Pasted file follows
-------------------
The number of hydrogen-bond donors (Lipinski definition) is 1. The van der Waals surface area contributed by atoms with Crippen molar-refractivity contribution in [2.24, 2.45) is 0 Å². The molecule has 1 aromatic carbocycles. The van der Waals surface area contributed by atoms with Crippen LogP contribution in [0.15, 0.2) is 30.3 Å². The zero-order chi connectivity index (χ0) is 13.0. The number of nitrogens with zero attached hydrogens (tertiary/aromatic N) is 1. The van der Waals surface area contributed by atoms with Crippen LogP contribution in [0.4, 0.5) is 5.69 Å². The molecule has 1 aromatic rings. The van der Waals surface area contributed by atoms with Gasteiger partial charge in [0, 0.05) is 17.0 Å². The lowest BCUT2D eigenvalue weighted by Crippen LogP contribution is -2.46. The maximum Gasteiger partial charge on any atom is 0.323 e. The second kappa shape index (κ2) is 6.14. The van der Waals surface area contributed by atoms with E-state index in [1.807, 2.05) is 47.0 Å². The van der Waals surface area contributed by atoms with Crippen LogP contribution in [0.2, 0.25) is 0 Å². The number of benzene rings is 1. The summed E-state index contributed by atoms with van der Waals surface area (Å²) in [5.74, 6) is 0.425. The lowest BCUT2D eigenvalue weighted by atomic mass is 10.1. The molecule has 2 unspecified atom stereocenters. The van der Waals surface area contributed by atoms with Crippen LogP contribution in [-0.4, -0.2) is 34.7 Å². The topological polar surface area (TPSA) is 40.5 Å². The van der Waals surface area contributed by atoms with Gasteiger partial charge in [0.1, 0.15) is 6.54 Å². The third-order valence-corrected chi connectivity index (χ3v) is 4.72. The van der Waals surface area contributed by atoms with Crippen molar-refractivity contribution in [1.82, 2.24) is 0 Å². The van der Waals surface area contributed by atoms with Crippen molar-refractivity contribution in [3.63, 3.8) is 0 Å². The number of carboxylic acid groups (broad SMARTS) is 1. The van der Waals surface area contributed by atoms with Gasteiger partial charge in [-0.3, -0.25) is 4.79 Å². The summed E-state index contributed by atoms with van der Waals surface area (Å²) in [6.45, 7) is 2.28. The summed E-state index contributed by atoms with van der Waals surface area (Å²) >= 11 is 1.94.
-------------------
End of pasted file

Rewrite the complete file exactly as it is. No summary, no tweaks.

The number of hydrogen-bond donors (Lipinski definition) is 1. The van der Waals surface area contributed by atoms with Crippen molar-refractivity contribution in [2.24, 2.45) is 0 Å². The molecule has 1 aromatic carbocycles. The van der Waals surface area contributed by atoms with Crippen LogP contribution in [0.15, 0.2) is 30.3 Å². The zero-order chi connectivity index (χ0) is 13.0. The number of nitrogens with zero attached hydrogens (tertiary/aromatic N) is 1. The van der Waals surface area contributed by atoms with Crippen LogP contribution in [0.4, 0.5) is 5.69 Å². The molecule has 1 aromatic rings. The van der Waals surface area contributed by atoms with Gasteiger partial charge in [0, 0.05) is 17.0 Å². The lowest BCUT2D eigenvalue weighted by Crippen LogP contribution is -2.46. The maximum Gasteiger partial charge on any atom is 0.323 e. The second kappa shape index (κ2) is 6.14. The van der Waals surface area contributed by atoms with E-state index in [1.807, 2.05) is 47.0 Å². The van der Waals surface area contributed by atoms with Crippen LogP contribution in [0.2, 0.25) is 0 Å². The number of benzene rings is 1. The summed E-state index contributed by atoms with van der Waals surface area (Å²) in [5.74, 6) is 0.425. The lowest BCUT2D eigenvalue weighted by atomic mass is 10.1. The molecule has 2 unspecified atom stereocenters. The van der Waals surface area contributed by atoms with Crippen LogP contribution in [-0.4, -0.2) is 34.7 Å². The topological polar surface area (TPSA) is 40.5 Å². The van der Waals surface area contributed by atoms with Gasteiger partial charge in [0.1, 0.15) is 6.54 Å². The third-order valence-corrected chi connectivity index (χ3v) is 4.72. The van der Waals surface area contributed by atoms with Crippen molar-refractivity contribution in [1.82, 2.24) is 0 Å². The van der Waals surface area contributed by atoms with Crippen molar-refractivity contribution in [3.63, 3.8) is 0 Å². The number of carboxylic acid groups (broad SMARTS) is 1. The van der Waals surface area contributed by atoms with Gasteiger partial charge in [-0.3, -0.25) is 4.79 Å². The summed E-state index contributed by atoms with van der Waals surface area (Å²) in [6.45, 7) is 2.28. The summed E-state index contributed by atoms with van der Waals surface area (Å²) >= 11 is 1.94.